LOS ANGELES, Nov. 15, 2012 /PRNewswire-iReach/ -- Las Vegas is a place to take chances! Although the odds are stacked against you, with the right strategy and a lot of luck, you can hit it big in this city's famed casinos. But what about the city's housing market? When it comes to real state, is Las Vegas a city where you should go "All In" with your real estate decision -- or is buying and selling a home here a gamble that you should avoid altogether?
According to recent statistics, if you're a buyer, the market is in your favor. The Greater Las Vegas Association of Realtors (GLVAR) reported last week that the median price for single-family homes in the area was $140,000 in October -- which was the same price reported the month before. Prior to that, the median price had increased for eight consecutive months. So, why have prices leveled off? GLVAR President Kolleen Kelley believes it's because there are more houses on the market. In other words, it's a case of good ol' supply and demand. When there is an increase in inventory, prices either level off or drop slightly. Although the median price in October did not increase, there is still some good news for sellers. The GLVAR statistics indicate that selling prices in October 2012 were up 16% from the same time a year ago. And, according to the GLVAR, the number of existing homes sales continues to increase around the area. In October, a total of 3,651 homes were sold in southern Nevada. That's a 10% increase from the previous month (3,298 total homes were sold in September 2012), but a 5.9% decrease from the same month last year. The GLVAR also reports that there continues to be a shift in the area from foreclosures to short sales.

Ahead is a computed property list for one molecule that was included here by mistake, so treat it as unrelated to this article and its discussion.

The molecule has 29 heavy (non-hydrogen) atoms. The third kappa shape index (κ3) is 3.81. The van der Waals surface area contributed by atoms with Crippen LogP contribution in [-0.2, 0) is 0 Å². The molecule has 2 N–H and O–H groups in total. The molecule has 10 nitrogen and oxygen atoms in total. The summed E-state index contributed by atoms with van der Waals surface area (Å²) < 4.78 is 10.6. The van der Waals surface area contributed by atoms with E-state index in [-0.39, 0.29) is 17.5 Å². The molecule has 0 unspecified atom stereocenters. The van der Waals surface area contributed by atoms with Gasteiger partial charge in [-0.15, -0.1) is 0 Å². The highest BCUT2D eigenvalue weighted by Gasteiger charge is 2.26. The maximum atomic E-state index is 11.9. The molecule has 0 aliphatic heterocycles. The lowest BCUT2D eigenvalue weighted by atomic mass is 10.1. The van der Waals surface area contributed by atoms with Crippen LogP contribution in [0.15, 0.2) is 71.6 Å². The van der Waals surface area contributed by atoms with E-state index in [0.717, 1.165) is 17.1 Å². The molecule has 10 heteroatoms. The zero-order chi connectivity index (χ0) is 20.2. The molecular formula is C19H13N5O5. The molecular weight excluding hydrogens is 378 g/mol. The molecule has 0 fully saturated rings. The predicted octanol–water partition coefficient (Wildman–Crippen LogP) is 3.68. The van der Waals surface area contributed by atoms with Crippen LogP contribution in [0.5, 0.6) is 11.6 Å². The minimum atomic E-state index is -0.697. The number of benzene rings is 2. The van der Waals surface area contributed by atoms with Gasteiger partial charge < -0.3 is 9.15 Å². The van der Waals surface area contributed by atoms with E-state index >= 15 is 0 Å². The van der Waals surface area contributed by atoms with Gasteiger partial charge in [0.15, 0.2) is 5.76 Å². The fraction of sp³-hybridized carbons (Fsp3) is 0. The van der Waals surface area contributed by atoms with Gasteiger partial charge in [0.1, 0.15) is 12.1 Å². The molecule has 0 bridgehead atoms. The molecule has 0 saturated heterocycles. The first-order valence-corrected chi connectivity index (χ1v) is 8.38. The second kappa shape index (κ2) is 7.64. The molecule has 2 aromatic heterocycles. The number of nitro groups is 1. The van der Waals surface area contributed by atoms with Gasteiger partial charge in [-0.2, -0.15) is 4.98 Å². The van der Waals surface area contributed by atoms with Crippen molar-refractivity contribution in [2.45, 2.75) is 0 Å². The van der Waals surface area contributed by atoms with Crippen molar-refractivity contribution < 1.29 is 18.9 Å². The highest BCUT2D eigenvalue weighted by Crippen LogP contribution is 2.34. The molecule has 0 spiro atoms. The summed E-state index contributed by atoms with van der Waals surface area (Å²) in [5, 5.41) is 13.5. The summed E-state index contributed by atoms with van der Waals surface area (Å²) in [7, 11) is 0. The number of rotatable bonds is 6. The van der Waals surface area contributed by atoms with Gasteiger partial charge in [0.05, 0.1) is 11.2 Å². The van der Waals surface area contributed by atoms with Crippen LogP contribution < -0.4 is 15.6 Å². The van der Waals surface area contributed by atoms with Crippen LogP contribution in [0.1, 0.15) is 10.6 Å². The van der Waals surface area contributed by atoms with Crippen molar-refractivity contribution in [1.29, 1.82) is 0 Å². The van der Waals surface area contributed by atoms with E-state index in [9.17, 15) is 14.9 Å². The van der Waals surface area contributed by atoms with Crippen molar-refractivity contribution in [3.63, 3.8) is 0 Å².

The transition is evident in the latest released statistics. Nearly 45% of all homes sold in the Greater Las Vegas area in October were short sales, while bank-owned homes only accounted for 11.6% of existing home sales in the month (down from 13.6% in September). What does all of this mean? For a buyer, there couldn't be a better time to purchase a home in the Las Vegas area. There are more properties on the market than there were in previous months, so there's a wider selection of styles to choose from and prices ranges available. With that increased inventory, sellers know they can't raise their prices too much, or their homes may not sell. The increase in short sales also means that some homeowners are struggling to pay their mortgages, and, as a result, are having to sell their homes for prices that are well below what they are actually worth. So, if you are looking to buy a home in the area, consider buying a short sale home. You may get a steal of a deal! As for sellers, the market is starting to level off after an eight month increase, but that doesn't mean your home won't sell. It just means it may take longer for it to sell, and you may have to be willing to accept a lower offer than you had originally anticipated. A quality-built home that has been well-maintained, and possibly even renovated, is always an attractive option to prospective buyers. So, if your home fits that criteria, and you have it listed at a reasonable price, eventually someone will pony up the poker chips necessary to buy your home. You may just have to be patient in the meantime!